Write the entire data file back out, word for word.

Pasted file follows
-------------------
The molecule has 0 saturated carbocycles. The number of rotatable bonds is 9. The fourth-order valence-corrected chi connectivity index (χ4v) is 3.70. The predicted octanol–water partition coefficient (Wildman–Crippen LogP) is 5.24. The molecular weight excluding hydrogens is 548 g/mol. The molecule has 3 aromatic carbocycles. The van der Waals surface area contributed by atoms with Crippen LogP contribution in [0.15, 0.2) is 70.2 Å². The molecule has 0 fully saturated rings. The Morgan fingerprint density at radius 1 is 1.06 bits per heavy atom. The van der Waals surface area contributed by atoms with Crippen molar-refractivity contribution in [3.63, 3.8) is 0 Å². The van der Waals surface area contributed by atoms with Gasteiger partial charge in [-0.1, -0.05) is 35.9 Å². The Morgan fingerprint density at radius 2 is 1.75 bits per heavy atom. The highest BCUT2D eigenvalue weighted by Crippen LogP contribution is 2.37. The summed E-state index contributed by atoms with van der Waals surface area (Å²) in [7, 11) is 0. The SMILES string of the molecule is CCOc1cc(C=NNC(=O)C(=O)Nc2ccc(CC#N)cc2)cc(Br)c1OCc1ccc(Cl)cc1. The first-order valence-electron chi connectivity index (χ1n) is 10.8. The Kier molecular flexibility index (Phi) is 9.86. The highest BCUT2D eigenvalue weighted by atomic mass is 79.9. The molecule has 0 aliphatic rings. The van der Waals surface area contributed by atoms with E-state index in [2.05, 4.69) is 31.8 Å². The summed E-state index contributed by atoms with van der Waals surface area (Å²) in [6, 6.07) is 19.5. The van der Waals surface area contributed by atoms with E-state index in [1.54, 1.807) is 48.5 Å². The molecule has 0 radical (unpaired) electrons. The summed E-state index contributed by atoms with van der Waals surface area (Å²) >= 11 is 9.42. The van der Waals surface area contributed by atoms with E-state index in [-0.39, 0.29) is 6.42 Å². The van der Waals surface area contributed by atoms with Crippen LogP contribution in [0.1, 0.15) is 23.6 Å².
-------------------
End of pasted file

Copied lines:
The molecule has 0 saturated carbocycles. The number of rotatable bonds is 9. The fourth-order valence-corrected chi connectivity index (χ4v) is 3.70. The predicted octanol–water partition coefficient (Wildman–Crippen LogP) is 5.24. The molecular weight excluding hydrogens is 548 g/mol. The molecule has 3 aromatic carbocycles. The van der Waals surface area contributed by atoms with Crippen LogP contribution in [0.15, 0.2) is 70.2 Å². The molecule has 0 fully saturated rings. The Morgan fingerprint density at radius 1 is 1.06 bits per heavy atom. The van der Waals surface area contributed by atoms with Crippen molar-refractivity contribution in [3.63, 3.8) is 0 Å². The van der Waals surface area contributed by atoms with Gasteiger partial charge in [-0.1, -0.05) is 35.9 Å². The Morgan fingerprint density at radius 2 is 1.75 bits per heavy atom. The highest BCUT2D eigenvalue weighted by Crippen LogP contribution is 2.37. The summed E-state index contributed by atoms with van der Waals surface area (Å²) in [7, 11) is 0. The SMILES string of the molecule is CCOc1cc(C=NNC(=O)C(=O)Nc2ccc(CC#N)cc2)cc(Br)c1OCc1ccc(Cl)cc1. The first-order valence-electron chi connectivity index (χ1n) is 10.8. The Kier molecular flexibility index (Phi) is 9.86. The highest BCUT2D eigenvalue weighted by atomic mass is 79.9. The molecule has 0 aliphatic rings. The van der Waals surface area contributed by atoms with E-state index in [2.05, 4.69) is 31.8 Å². The summed E-state index contributed by atoms with van der Waals surface area (Å²) in [6, 6.07) is 19.5. The van der Waals surface area contributed by atoms with E-state index in [1.54, 1.807) is 48.5 Å². The molecule has 0 radical (unpaired) electrons. The summed E-state index contributed by atoms with van der Waals surface area (Å²) >= 11 is 9.42. The van der Waals surface area contributed by atoms with E-state index in [-0.39, 0.29) is 6.42 Å². The van der Waals surface area contributed by atoms with Crippen LogP contribution in [0.1, 0.15) is 23.6 Å².